Following extensive public outreach and an online survey, the construction contract for the new park has been awarded and is expected to be completed by FALL 2020!
The goal of the new park is to help connect residents and visitors to a natural urban oasis in the heart of downtown while at the same time highlighting Palm Springs' unique culture ad magical beauty. The park will feature two grassy lawns, palm groves, a water feature that replicates the City's famed Tahquitz Canyon waterfall, public restrooms and a new downtown police substation.
Stay tuned for more details about the Grand Opening Celebration in 2020!
Downtown Palm Springs Park Project
Councilmember, Christy Holstege
John McCoy - Architectural Advisory Committee
Sean Lockyer - Architectural Advisor Committee
Jim Gazan - Measure J Commission
Sid Craig - Measure J Commission
Russell Pritchard – Public Arts Commission
Mayor Pro Tem, JR Roberts
Alan Bowley - Parks & Recreation Commission
Les Young - Parks & Recreation Commission
Kathy Weremiuk - Planning Commission
Michael Hirschbein - Planning Commission
Ann Sheffer - Public Arts Commission
March 5, 2015, with the City Council Subcommittee, City staff, and MSA Consulting, to review the first initial conceptual plan identifying a location for the Aluminaire House adjacent at the southwest corner of the Downtown Park adjacent to the Palm Springs Art Museum, (hereafter the “Museum”), and a location for the Forever Marilyn statue at the southeast corner of the Downtown Park adjacent to Belardo Road. Other concepts proposed generally include:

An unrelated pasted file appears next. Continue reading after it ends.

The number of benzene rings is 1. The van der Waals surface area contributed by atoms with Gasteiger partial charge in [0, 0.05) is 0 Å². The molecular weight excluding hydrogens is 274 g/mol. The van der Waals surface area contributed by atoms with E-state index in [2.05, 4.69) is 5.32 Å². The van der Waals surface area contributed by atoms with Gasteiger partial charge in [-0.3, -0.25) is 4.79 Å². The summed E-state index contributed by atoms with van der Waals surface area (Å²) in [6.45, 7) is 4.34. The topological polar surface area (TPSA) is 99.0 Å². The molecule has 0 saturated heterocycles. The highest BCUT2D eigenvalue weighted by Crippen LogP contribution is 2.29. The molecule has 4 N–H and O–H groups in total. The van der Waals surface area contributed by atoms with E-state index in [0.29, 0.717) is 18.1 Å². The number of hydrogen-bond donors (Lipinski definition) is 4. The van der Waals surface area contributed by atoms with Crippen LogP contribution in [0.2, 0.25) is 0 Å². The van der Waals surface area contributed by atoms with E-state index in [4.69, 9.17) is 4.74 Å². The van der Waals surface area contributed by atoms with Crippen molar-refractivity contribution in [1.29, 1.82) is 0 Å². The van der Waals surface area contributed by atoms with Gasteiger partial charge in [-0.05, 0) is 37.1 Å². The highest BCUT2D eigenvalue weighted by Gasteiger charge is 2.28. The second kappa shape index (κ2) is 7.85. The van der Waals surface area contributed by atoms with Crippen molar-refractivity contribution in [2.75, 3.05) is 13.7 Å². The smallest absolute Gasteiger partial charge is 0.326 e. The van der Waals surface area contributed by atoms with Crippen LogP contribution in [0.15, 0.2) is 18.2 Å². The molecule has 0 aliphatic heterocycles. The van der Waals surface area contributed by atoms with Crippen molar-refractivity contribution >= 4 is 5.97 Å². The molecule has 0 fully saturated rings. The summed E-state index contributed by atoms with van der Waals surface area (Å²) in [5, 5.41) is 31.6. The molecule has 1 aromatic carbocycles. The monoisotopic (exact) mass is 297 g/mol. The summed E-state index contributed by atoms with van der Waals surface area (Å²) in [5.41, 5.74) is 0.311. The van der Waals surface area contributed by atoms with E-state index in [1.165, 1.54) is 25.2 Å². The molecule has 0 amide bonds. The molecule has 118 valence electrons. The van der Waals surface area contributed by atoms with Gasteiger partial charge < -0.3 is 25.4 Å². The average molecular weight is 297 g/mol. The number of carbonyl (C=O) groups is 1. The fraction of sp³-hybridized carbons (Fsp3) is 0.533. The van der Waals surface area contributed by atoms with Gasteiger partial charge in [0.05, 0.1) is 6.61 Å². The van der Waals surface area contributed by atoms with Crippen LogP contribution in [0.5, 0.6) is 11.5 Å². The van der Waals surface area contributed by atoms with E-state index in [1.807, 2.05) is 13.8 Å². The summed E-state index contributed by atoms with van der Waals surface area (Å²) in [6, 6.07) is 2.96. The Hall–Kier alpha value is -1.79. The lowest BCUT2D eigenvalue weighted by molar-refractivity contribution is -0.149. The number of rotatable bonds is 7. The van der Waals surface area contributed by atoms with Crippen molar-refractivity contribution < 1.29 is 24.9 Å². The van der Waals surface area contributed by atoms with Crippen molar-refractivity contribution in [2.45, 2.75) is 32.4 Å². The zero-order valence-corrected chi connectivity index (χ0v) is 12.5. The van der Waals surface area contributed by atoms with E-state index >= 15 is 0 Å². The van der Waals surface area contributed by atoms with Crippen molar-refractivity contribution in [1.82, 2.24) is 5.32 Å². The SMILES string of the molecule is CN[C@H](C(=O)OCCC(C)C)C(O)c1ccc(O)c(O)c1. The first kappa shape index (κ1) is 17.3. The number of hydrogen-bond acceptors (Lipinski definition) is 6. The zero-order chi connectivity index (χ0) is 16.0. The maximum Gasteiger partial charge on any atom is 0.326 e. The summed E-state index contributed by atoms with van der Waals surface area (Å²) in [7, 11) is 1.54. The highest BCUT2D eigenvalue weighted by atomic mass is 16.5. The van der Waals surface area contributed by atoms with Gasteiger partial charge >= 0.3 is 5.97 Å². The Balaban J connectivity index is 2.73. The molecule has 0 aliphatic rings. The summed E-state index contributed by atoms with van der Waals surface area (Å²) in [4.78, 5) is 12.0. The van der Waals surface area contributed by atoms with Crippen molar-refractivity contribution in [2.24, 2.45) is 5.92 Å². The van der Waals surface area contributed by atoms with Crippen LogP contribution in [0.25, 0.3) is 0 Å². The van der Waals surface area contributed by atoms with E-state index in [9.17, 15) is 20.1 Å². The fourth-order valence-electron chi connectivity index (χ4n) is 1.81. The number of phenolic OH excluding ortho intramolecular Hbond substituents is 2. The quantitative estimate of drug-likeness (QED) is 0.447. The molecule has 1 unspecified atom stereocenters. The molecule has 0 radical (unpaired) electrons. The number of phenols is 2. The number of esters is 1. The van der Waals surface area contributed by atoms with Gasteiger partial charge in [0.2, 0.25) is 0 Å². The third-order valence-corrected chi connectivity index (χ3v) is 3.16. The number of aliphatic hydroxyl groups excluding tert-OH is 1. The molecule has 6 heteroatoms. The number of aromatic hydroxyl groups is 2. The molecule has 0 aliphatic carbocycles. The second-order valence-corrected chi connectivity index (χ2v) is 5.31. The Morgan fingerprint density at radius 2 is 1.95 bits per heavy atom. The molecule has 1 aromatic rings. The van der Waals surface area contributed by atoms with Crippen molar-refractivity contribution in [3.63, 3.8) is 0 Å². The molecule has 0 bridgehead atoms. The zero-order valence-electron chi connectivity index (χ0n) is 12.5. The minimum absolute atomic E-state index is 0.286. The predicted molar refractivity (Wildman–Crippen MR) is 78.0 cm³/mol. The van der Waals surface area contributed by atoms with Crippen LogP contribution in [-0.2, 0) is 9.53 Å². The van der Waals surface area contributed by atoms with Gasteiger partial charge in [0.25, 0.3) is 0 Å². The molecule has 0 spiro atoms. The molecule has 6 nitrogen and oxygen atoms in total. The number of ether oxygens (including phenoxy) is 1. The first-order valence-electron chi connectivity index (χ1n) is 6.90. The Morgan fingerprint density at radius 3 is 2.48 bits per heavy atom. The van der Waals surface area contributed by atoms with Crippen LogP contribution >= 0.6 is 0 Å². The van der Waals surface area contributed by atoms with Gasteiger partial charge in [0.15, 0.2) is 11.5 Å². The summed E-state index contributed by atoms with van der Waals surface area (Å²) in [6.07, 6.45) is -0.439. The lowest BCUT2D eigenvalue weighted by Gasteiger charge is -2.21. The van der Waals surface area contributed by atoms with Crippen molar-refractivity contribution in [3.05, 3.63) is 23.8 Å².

- Elimination of on-street parallel parking along the Main Street frontage in an effort to expand the size of the public space;
- Location of a main performance stage at the west end of the Downtown Park allowing for views to the stage with a perspective framed with Mt. San Jacinto as a background;
- Location of back-of-house facilities to support the main performance stage, buffered by a proposed sculpture garden and palm tree grotto on Museum Drive to block views of the back-of-house facilities from the Museum;
- Location of a second performance stage at the north end of the Downtown Park allowing for viewing of films and small performances;
- New public restroom facilities, concession space, and police substation within a new one-story building with roof-top observation deck for additional seating/standing capacity;